Last week, we announced a strategic partnership with Avanti Communications, to implement a project in Kenya as part of the Girls' Education Challenge (GEC). The flagship Girls' Education Challenge is supporting up to 1 million of the world's poorest girls to improve their lives through education.
The GEC strategic partnerships window provides match-funding to private sector partners to explore new ways of improving learning opportunities for girls in remote and/or marginalised communities. The first strategic partnership between DFID and Discovery Communications was announced in October 2013, and will implement projects in Kenya, Ghana and Nigeria.
Within the strategic partnerships window, the majority of interest has come from technology companies. This has led DFID to jointly invest in several projects which incorporate technology as an aspect of their approach - to expanding access to education and improving teaching and learning among marginalised girls.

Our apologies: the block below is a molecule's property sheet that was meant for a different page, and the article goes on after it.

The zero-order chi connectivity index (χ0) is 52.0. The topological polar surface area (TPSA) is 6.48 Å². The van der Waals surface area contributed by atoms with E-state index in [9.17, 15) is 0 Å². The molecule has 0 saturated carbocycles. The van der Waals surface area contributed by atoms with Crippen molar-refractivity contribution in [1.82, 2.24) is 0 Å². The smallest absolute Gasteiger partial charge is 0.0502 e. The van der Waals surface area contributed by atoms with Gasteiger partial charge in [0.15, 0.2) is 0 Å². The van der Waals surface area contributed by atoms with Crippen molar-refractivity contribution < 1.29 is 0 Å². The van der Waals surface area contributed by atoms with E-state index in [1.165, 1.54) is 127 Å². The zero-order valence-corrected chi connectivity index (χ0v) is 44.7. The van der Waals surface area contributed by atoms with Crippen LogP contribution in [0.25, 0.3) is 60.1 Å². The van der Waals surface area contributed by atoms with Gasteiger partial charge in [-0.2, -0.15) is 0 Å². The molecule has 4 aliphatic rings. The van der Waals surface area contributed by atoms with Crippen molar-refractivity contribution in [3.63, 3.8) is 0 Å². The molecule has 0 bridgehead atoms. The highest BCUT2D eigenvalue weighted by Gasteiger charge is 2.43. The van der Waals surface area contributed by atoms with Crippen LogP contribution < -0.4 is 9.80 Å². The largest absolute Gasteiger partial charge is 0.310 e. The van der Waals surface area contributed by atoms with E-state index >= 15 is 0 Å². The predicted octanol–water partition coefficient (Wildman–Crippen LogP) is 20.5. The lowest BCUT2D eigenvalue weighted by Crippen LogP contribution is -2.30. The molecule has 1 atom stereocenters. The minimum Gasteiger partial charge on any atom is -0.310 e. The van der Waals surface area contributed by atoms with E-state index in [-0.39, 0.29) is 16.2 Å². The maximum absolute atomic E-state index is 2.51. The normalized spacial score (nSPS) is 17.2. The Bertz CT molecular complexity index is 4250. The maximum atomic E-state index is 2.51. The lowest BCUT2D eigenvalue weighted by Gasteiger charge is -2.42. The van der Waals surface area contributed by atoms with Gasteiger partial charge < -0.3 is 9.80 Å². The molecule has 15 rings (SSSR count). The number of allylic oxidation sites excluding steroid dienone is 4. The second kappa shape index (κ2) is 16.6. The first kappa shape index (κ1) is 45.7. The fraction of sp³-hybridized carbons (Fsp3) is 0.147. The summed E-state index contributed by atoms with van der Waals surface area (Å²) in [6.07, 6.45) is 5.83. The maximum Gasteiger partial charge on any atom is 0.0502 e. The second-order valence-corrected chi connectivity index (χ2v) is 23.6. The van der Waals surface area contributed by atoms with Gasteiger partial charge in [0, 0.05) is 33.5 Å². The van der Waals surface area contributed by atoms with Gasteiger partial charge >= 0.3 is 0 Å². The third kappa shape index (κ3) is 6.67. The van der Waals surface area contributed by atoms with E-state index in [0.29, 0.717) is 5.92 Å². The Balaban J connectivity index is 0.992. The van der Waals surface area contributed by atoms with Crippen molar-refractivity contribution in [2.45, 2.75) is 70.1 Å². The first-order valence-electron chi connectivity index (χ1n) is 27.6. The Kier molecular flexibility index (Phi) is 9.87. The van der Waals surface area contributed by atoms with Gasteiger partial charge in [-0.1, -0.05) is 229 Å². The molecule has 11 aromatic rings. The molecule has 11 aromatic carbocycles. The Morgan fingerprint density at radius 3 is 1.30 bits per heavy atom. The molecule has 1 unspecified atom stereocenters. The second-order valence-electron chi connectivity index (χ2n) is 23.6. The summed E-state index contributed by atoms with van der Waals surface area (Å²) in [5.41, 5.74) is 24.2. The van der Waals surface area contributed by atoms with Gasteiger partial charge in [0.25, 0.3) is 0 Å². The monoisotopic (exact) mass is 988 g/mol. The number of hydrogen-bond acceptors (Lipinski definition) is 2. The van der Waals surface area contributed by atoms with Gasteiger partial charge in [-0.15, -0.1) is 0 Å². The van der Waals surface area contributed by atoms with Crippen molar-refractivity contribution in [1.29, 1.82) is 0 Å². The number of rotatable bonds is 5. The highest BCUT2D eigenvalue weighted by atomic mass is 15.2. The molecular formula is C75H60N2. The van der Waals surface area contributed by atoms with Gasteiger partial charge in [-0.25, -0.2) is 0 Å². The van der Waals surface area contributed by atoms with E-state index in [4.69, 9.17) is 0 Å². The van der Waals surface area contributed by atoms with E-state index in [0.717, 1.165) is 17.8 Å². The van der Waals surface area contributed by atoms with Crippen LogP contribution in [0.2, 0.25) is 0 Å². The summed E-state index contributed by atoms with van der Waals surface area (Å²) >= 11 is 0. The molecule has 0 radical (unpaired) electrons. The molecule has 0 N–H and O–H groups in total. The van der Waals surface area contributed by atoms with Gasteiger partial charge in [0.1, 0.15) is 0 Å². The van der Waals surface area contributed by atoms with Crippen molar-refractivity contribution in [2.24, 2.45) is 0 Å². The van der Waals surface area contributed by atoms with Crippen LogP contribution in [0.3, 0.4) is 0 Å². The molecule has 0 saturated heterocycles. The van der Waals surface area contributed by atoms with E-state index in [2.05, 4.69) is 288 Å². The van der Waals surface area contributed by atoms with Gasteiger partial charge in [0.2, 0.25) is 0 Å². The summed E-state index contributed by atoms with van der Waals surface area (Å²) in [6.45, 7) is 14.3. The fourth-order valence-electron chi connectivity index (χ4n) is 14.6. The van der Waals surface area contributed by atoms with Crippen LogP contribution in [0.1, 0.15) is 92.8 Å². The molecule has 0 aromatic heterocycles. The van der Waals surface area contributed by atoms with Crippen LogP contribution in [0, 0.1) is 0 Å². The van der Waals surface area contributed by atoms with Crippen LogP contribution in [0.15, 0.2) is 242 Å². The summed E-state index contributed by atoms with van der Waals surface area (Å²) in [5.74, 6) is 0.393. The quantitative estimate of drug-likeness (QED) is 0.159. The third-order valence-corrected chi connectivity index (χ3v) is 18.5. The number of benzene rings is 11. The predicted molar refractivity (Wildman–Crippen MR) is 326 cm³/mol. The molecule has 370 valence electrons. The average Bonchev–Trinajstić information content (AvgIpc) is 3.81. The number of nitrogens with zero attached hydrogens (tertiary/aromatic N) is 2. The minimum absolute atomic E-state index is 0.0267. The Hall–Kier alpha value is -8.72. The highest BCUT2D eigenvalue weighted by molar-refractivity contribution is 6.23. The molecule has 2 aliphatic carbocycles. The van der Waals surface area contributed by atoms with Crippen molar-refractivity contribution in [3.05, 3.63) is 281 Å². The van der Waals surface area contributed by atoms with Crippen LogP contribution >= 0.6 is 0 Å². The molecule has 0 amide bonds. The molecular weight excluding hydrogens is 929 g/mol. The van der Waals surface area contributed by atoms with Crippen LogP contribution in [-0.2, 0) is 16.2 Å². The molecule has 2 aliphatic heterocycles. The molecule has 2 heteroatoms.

This presents us with an excellent opportunity to pilot new ideas and evaluate what works (and what doesn't) when using educational technology within wider programmes focussed on improving education for marginalised groups.
Our project with Discovery Communications aims to improve and overcome barriers to quality education so girls are more likely to come to school, stay in school and be more engaged in the classroom. Discovery's approach brings together teacher professional development, sustainable technology, mass media, community mobilisation and girls clubs to decrease barriers and improve learning outcomes.
In 1,500 schools across Ghana, Kenya and Nigeria, the initiative is expected to reach over 14,000 teachers and 500,000 students, including 53,760 marginalised girls.
In existing primary and junior secondary schools, Discovery Girls will deliver hands-on teacher training and mentoring on active, child-centred learning and 21st century, gender-responsive teaching skills. A library of educational videos (including new videos focused on girls' needs), coupled with training on how to use media to improve teaching and learning, will provide a dynamic tool for teachers. The results will be increased teacher effectiveness, student learning, enrolment and attendance.